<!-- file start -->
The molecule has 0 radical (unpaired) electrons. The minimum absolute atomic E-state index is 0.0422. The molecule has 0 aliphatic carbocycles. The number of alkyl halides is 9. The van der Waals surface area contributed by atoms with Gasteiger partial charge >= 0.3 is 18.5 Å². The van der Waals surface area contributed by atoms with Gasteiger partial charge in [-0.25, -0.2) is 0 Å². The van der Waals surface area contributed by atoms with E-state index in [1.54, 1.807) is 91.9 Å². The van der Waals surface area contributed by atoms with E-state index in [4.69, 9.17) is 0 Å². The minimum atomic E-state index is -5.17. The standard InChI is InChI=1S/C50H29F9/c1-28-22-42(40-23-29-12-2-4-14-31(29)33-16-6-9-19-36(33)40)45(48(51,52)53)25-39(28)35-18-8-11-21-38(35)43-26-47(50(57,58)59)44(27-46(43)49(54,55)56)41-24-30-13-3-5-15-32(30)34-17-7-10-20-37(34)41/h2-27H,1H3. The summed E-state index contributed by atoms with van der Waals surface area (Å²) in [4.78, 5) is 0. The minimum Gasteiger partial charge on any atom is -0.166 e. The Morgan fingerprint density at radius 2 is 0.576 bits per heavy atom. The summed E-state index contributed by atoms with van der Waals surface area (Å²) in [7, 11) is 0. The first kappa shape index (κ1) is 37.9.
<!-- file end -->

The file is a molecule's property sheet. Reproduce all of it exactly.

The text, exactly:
The molecule has 0 radical (unpaired) electrons. The minimum absolute atomic E-state index is 0.0422. The molecule has 0 aliphatic carbocycles. The number of alkyl halides is 9. The van der Waals surface area contributed by atoms with Gasteiger partial charge >= 0.3 is 18.5 Å². The van der Waals surface area contributed by atoms with Gasteiger partial charge in [-0.25, -0.2) is 0 Å². The van der Waals surface area contributed by atoms with E-state index in [1.54, 1.807) is 91.9 Å². The van der Waals surface area contributed by atoms with E-state index in [4.69, 9.17) is 0 Å². The minimum atomic E-state index is -5.17. The standard InChI is InChI=1S/C50H29F9/c1-28-22-42(40-23-29-12-2-4-14-31(29)33-16-6-9-19-36(33)40)45(48(51,52)53)25-39(28)35-18-8-11-21-38(35)43-26-47(50(57,58)59)44(27-46(43)49(54,55)56)41-24-30-13-3-5-15-32(30)34-17-7-10-20-37(34)41/h2-27H,1H3. The summed E-state index contributed by atoms with van der Waals surface area (Å²) in [4.78, 5) is 0. The minimum Gasteiger partial charge on any atom is -0.166 e. The Morgan fingerprint density at radius 2 is 0.576 bits per heavy atom. The summed E-state index contributed by atoms with van der Waals surface area (Å²) in [7, 11) is 0. The first kappa shape index (κ1) is 37.9.